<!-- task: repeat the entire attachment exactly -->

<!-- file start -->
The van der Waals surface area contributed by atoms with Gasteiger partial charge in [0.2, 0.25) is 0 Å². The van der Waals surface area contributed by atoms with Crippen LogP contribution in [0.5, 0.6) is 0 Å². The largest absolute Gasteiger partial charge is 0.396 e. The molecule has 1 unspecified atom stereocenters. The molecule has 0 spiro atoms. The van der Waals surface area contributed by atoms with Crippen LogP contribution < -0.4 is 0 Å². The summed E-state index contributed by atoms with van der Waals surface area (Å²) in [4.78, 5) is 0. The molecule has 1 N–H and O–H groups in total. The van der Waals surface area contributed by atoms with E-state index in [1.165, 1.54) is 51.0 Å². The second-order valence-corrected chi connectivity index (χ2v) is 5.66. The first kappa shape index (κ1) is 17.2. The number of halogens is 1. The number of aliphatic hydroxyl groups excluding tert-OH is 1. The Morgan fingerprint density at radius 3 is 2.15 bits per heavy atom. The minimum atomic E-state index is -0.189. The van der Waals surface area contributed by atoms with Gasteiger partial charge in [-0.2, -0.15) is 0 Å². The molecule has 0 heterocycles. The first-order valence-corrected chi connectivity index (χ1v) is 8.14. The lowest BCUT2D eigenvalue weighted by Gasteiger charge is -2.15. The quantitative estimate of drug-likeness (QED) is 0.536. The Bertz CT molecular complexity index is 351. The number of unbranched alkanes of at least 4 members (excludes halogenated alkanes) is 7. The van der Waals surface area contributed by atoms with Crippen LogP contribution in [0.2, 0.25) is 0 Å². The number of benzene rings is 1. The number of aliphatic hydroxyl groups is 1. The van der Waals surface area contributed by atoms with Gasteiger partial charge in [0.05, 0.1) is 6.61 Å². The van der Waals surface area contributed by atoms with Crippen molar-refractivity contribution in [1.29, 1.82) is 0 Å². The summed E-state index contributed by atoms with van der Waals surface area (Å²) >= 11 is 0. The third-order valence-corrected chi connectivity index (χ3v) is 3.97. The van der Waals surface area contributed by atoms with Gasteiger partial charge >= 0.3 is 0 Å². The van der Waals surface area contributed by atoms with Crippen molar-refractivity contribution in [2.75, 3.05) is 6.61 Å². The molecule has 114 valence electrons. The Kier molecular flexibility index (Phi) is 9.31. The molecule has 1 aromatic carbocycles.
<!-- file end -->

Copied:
The van der Waals surface area contributed by atoms with Gasteiger partial charge in [0.2, 0.25) is 0 Å². The van der Waals surface area contributed by atoms with Crippen LogP contribution in [0.5, 0.6) is 0 Å². The largest absolute Gasteiger partial charge is 0.396 e. The molecule has 1 unspecified atom stereocenters. The molecule has 0 spiro atoms. The van der Waals surface area contributed by atoms with Crippen LogP contribution < -0.4 is 0 Å². The summed E-state index contributed by atoms with van der Waals surface area (Å²) in [4.78, 5) is 0. The molecule has 1 N–H and O–H groups in total. The van der Waals surface area contributed by atoms with E-state index in [1.165, 1.54) is 51.0 Å². The second-order valence-corrected chi connectivity index (χ2v) is 5.66. The first kappa shape index (κ1) is 17.2. The number of halogens is 1. The number of aliphatic hydroxyl groups excluding tert-OH is 1. The Morgan fingerprint density at radius 3 is 2.15 bits per heavy atom. The minimum atomic E-state index is -0.189. The van der Waals surface area contributed by atoms with Gasteiger partial charge in [-0.2, -0.15) is 0 Å². The molecule has 0 heterocycles. The first-order valence-corrected chi connectivity index (χ1v) is 8.14. The lowest BCUT2D eigenvalue weighted by Gasteiger charge is -2.15. The quantitative estimate of drug-likeness (QED) is 0.536. The Bertz CT molecular complexity index is 351. The number of unbranched alkanes of at least 4 members (excludes halogenated alkanes) is 7. The van der Waals surface area contributed by atoms with Crippen LogP contribution in [0.2, 0.25) is 0 Å². The number of benzene rings is 1. The number of aliphatic hydroxyl groups is 1. The van der Waals surface area contributed by atoms with Gasteiger partial charge in [0.05, 0.1) is 6.61 Å². The van der Waals surface area contributed by atoms with Crippen molar-refractivity contribution in [1.29, 1.82) is 0 Å². The summed E-state index contributed by atoms with van der Waals surface area (Å²) >= 11 is 0. The third-order valence-corrected chi connectivity index (χ3v) is 3.97. The van der Waals surface area contributed by atoms with Gasteiger partial charge >= 0.3 is 0 Å². The van der Waals surface area contributed by atoms with Crippen molar-refractivity contribution in [2.75, 3.05) is 6.61 Å². The molecule has 114 valence electrons. The Kier molecular flexibility index (Phi) is 9.31. The molecule has 1 aromatic carbocycles.